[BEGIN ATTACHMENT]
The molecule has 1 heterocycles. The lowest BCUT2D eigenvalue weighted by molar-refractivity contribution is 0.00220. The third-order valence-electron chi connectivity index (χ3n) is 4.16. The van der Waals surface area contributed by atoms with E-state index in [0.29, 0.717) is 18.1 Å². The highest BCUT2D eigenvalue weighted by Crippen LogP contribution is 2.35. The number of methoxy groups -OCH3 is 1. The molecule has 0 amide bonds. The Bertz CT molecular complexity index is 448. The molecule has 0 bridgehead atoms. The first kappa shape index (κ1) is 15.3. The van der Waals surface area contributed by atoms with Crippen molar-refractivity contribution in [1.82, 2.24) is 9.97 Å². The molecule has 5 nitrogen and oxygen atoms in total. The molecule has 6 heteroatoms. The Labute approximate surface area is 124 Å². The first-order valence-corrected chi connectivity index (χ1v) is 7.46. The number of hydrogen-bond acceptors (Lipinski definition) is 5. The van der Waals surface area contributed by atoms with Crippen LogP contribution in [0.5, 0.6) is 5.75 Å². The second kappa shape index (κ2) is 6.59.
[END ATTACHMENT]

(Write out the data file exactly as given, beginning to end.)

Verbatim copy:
The molecule has 1 heterocycles. The lowest BCUT2D eigenvalue weighted by molar-refractivity contribution is 0.00220. The third-order valence-electron chi connectivity index (χ3n) is 4.16. The van der Waals surface area contributed by atoms with E-state index in [0.29, 0.717) is 18.1 Å². The highest BCUT2D eigenvalue weighted by Crippen LogP contribution is 2.35. The number of methoxy groups -OCH3 is 1. The molecule has 0 amide bonds. The Bertz CT molecular complexity index is 448. The molecule has 0 bridgehead atoms. The first kappa shape index (κ1) is 15.3. The van der Waals surface area contributed by atoms with Crippen molar-refractivity contribution in [1.82, 2.24) is 9.97 Å². The molecule has 5 nitrogen and oxygen atoms in total. The molecule has 6 heteroatoms. The Labute approximate surface area is 124 Å². The first-order valence-corrected chi connectivity index (χ1v) is 7.46. The number of hydrogen-bond acceptors (Lipinski definition) is 5. The van der Waals surface area contributed by atoms with Crippen LogP contribution in [0.5, 0.6) is 5.75 Å². The second kappa shape index (κ2) is 6.59.